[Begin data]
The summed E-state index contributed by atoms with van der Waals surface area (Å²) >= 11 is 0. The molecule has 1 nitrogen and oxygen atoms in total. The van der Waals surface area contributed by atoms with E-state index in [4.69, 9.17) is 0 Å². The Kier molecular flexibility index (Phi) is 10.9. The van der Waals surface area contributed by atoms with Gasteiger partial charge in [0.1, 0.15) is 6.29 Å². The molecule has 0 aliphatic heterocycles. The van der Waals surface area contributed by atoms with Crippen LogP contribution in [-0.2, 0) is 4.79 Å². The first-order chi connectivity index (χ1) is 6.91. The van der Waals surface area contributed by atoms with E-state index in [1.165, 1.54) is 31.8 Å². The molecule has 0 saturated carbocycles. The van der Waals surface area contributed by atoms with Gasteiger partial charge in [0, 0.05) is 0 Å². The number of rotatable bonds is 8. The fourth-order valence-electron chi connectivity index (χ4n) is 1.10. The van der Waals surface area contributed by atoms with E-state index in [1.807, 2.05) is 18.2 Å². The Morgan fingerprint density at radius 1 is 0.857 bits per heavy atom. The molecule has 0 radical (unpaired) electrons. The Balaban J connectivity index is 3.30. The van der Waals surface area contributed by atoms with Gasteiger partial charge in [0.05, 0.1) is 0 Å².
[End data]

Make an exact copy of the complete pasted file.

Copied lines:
The summed E-state index contributed by atoms with van der Waals surface area (Å²) >= 11 is 0. The molecule has 1 nitrogen and oxygen atoms in total. The van der Waals surface area contributed by atoms with E-state index in [4.69, 9.17) is 0 Å². The Kier molecular flexibility index (Phi) is 10.9. The van der Waals surface area contributed by atoms with Gasteiger partial charge in [0.1, 0.15) is 6.29 Å². The molecule has 0 aliphatic heterocycles. The van der Waals surface area contributed by atoms with Crippen LogP contribution in [-0.2, 0) is 4.79 Å². The first-order chi connectivity index (χ1) is 6.91. The van der Waals surface area contributed by atoms with E-state index in [1.165, 1.54) is 31.8 Å². The molecule has 0 saturated carbocycles. The van der Waals surface area contributed by atoms with Gasteiger partial charge in [0, 0.05) is 0 Å². The number of rotatable bonds is 8. The fourth-order valence-electron chi connectivity index (χ4n) is 1.10. The van der Waals surface area contributed by atoms with E-state index in [1.807, 2.05) is 18.2 Å². The Morgan fingerprint density at radius 1 is 0.857 bits per heavy atom. The molecule has 0 radical (unpaired) electrons. The Balaban J connectivity index is 3.30. The van der Waals surface area contributed by atoms with Gasteiger partial charge in [0.05, 0.1) is 0 Å².